So, Indywood just launched a Kickstarter campaign. But wait, dear Reader! Though this looks in every way like spam—it is not!
This is a prophetic outcry predicting the destiny of cinema!
• What if viewers had a say in what plays on the big screen?
• What if theaters could ask their audiences what they want to see?
• What if movie theaters, the communal dreaming place of the crowd, were controlled by the crowd?
It’s possible. It’s needed. Here’s why it will work.
I notice that few people I know ever go to the movies (me included, until we started Indywood). My armchair diagnosis is that people don’t go to movies any more for three reasons:
1.) It’s too expensive.
2.) It’s too far away.
3.) What’s playing isn’t too interesting.
The sad fact is, the average American sees only 6 movies a year on the big screen. We used to go to the movies every weekend (tear).
Indywood works to solve problems #1 and #2 in ways I’ll explore in future posts, but for now I’ll focus on the third problem: Theaters need to play better films.
Americans still watch movies, but we don’t “go to” the movies like we used to. For a century, we were confined to what was playing in theaters or (later) what they had at the video store . But now we can see anything we want on Netflix or Amazon or Google. As a result, cinema lovers stay home and watch a vast array of interesting content, and the cinemas are left soulless.
Though we lovers of cinema are enthralled by the lush classics and intriguing indie docs that can be found online, a deep fear also arises in the cold glow of the laptop screen: Is this the future of cinema? Have great films been forevermore exiled from their natural home—the big screen?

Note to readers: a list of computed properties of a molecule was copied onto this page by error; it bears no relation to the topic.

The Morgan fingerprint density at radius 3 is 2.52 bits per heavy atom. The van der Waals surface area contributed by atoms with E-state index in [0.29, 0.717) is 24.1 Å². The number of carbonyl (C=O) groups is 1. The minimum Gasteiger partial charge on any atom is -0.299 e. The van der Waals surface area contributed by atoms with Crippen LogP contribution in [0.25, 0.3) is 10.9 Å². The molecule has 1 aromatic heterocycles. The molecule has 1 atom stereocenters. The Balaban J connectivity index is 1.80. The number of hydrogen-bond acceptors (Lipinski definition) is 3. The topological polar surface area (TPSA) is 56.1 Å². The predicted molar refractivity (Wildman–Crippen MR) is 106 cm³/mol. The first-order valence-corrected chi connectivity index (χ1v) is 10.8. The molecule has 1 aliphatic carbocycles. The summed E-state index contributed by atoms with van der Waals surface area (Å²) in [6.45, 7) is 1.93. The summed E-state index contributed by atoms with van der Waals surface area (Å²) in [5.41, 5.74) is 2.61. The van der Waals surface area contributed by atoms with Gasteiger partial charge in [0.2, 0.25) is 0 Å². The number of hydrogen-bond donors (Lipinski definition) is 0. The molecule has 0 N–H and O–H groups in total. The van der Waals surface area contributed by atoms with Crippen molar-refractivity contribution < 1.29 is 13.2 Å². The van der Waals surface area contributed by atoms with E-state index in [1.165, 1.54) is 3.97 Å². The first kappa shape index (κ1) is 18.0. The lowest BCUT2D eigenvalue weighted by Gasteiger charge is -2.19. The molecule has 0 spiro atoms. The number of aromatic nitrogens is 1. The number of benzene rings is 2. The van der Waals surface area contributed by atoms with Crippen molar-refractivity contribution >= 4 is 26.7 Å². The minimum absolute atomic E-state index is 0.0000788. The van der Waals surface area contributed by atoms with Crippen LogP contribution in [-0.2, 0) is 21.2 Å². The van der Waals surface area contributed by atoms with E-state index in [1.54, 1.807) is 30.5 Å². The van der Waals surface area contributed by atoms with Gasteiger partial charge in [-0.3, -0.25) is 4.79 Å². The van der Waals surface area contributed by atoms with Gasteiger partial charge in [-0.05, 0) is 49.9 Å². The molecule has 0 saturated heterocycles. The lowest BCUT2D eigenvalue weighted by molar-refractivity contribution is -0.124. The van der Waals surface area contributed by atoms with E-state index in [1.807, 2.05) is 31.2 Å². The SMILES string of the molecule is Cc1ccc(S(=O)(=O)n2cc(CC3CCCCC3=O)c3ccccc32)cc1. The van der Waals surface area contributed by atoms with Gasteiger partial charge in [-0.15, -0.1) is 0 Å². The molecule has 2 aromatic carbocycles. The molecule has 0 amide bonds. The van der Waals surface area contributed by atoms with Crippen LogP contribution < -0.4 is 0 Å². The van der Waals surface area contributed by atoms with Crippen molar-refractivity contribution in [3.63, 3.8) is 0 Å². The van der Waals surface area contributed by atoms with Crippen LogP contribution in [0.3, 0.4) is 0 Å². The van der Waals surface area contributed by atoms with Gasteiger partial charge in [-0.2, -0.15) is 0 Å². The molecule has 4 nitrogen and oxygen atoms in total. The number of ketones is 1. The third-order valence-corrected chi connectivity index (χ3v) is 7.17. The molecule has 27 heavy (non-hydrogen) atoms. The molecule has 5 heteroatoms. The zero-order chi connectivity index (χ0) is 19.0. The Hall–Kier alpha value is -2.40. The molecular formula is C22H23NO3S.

As I’ll say again in every blog I write, there is hope. In the 21st century, cinema will return to the big screen.
What if we could combine the diversity and accessibility of content on Netflix with the romantic grandeur and cultural connectivity of the classic single-screen cinema?
This is where crowdsourcing and social media come into play: Never before have we cinema owners been able to ask our audiences directly what y’all want to see.
In the digital age, theaters have the technical capability to show anything we want. But we’re frightened that no one will come out to see what we play. Licensing fees are pretty steep. We have to cover our costs. Thus most indie theaters play it safe and stick to riding publicity and playing recent indie hits.
But what if theaters enabled audiences to see anything their hearts desire—like Netflix but on the big screen? The internet age has given us the tools to do that.
Last week, I went on the Indywood Facebook page and asked our followers which of a few films I’m considering bringing they most wanted to see. Based on the response, I’ve now booked two films in March.
And that’s just the beginning.
In the future, every Indywood film is crowdsourced. We post on our website a film we’re considering booking. People can pre-buy tickets to that film. If we sell 30 tickets, we know we’ve covered our licensing fees. We book the film.
Not only that.
Any Indywood audience member could post a film they would like to see, and if that film sells 30 tickets, we’ll book it! It’s the accessibility of Netflix combined with the glory and community of the big screen.
That’s the dream.
With our Kickstarter campaign, we’re taking the first step toward that dream. Our goal is to generate an engine of Indywood members who will become the curators of their own cinema experience.
Do you share the dream?
By becoming an Indywood member through our Kickstarter page, you’re opening up a direct conversation between we the theater and you the viewer. Once we know who you are, we can start asking, “what do you want to see?”
By becoming an Indywood member, you are also participating in the first small flourishings of the grand future of crowdsourced cinema.